In a sign that natural disasters are top of mind, the White House led an exercise on Wednesday with various agencies to prepare for hurricane season, according to a senior administration official. They discussed not only emergency response but also how to invest in making communities more resilient to future storms, fires and other weather-related calamities.
The team left the exercise confident that FEMA can juggle the various emergencies and there are no immediate plans to pull it out of the effort at the border or scale back staffing at vaccination sites, the official said. Mr. Biden is also planning on visiting FEMA next week to receive a briefing on hurricane season.
In a way, the Biden administration’s reliance and frequent deployment of FEMA marks a comeback for an agency that was widely criticized for its failed response in 2005 to Hurricane Katrina.
“FEMA after Katrina was not considered one of your better federal agencies to give problems to,” said Craig Fugate, who ran the agency during the Obama administration and worked on Mr. Biden’s transition team. By contrast, he said it has now become “a go-to agency.”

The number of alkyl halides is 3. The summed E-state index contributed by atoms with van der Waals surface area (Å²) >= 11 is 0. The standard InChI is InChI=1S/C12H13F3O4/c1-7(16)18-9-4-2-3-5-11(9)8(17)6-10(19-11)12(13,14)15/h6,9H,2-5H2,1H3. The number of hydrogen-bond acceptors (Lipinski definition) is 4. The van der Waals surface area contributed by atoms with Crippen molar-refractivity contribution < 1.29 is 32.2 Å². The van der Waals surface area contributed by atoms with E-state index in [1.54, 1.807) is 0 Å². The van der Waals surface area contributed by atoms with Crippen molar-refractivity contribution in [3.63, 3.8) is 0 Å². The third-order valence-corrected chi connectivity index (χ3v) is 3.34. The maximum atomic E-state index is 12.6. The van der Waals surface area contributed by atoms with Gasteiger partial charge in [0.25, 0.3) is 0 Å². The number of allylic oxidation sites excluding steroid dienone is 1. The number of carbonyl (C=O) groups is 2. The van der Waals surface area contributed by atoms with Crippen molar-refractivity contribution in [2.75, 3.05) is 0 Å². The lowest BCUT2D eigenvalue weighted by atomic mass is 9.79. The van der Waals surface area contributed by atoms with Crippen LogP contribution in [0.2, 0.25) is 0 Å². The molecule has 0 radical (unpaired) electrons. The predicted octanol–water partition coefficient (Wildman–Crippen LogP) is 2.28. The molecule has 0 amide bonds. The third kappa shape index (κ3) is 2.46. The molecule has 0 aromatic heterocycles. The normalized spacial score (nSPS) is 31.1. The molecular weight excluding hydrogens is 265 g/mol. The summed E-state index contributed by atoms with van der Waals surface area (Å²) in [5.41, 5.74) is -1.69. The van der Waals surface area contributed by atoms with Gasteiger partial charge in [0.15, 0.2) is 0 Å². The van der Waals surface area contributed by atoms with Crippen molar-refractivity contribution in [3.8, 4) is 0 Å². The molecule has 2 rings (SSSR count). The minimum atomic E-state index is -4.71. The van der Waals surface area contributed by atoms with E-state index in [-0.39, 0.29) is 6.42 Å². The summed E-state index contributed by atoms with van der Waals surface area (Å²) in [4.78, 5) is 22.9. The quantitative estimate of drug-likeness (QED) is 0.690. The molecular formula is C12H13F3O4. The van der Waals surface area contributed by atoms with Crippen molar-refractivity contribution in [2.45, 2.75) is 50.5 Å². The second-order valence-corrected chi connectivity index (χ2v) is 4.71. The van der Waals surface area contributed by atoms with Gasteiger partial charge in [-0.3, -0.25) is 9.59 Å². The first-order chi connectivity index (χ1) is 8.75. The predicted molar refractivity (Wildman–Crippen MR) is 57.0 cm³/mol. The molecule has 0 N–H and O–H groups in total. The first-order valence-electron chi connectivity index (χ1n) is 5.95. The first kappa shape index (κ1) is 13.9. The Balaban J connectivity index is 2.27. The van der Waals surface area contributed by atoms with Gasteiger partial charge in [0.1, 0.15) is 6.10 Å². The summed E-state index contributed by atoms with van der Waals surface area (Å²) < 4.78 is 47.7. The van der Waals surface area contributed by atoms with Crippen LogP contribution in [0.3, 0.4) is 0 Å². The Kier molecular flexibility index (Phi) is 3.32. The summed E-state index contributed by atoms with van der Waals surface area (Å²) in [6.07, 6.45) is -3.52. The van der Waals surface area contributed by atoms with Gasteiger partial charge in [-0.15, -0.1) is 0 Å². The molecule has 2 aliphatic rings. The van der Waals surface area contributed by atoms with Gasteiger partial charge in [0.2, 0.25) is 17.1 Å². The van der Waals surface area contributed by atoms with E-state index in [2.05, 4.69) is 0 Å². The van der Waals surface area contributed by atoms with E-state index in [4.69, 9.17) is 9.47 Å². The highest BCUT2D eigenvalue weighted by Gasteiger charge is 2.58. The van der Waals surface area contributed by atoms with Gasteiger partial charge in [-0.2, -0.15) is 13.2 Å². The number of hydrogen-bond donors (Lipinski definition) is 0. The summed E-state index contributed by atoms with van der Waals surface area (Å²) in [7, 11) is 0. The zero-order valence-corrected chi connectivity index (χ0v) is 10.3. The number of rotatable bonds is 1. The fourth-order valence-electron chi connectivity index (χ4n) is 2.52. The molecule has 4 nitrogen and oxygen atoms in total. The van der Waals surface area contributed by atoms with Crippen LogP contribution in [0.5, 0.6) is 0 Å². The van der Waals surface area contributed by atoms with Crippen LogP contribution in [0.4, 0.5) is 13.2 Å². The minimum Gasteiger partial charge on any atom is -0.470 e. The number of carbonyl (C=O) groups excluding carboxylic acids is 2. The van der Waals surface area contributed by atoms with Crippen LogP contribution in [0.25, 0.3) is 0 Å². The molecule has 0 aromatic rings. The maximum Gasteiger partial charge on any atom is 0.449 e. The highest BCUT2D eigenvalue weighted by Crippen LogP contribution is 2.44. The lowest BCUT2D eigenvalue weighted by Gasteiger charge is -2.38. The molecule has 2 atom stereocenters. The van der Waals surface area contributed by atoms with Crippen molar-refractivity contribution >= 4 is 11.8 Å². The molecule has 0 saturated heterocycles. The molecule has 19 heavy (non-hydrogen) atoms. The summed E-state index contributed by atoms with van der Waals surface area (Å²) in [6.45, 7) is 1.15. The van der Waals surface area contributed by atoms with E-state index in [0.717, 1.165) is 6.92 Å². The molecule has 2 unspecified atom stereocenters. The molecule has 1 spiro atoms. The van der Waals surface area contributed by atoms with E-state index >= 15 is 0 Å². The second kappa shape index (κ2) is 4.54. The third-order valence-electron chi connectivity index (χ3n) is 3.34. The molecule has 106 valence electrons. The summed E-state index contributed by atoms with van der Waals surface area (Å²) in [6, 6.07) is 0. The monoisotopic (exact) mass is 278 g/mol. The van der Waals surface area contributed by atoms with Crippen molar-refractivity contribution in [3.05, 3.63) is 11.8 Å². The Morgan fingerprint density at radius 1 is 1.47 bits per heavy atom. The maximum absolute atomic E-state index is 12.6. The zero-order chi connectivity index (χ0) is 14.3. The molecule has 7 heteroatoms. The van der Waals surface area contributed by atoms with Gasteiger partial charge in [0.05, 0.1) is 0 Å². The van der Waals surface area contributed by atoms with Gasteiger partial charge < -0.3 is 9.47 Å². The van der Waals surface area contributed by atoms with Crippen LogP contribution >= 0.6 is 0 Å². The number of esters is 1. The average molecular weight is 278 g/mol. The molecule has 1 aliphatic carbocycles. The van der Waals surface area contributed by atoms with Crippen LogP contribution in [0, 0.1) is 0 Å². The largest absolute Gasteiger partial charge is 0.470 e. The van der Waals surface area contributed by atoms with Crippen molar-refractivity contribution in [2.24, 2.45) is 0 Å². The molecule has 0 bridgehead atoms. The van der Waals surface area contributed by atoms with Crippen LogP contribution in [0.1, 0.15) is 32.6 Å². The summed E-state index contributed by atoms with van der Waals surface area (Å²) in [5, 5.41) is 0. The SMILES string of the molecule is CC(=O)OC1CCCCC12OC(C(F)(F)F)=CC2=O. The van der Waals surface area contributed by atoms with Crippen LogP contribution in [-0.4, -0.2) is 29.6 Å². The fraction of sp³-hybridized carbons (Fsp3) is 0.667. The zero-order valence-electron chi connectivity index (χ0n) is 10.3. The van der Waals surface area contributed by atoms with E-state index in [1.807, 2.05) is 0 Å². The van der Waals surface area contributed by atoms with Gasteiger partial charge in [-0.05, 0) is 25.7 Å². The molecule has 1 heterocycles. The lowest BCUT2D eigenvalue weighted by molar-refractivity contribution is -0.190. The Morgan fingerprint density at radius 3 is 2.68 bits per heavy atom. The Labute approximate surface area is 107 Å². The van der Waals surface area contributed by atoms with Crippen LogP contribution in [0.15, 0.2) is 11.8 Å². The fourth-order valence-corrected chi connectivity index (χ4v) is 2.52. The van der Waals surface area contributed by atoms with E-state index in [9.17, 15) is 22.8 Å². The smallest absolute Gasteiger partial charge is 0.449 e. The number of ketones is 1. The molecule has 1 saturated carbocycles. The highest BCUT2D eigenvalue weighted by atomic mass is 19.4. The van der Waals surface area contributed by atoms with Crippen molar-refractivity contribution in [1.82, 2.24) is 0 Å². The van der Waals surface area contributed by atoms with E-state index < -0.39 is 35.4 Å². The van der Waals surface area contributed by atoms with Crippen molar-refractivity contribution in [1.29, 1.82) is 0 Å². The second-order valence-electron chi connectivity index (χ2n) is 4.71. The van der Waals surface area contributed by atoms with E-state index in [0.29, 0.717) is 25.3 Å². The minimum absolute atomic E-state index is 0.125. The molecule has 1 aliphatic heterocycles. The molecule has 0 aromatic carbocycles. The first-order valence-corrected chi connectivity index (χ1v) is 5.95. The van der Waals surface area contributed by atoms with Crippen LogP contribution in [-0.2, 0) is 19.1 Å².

The impact on the ground of a strained FEMA can be seen in Panama City, Fla., where Hurricane Michael damaged almost all of the school district’s 40 schools in 2018. The district had been working with FEMA to rebuild but lately that work has ground to a halt, according to William V. Husfelt, the Bay District superintendent.
Two of the schools are still awaiting money from FEMA for repairs, which means students crowd into other buildings and the middle schoolers are sharing a building with the high school.
Negotiations with FEMA about payment have repeatedly been set back, as the agency staff who are working with the district get reassigned to other missions, Mr. Husfelt said.
“These FEMA people are not bad people,” he said. “I think they’re short-handed.”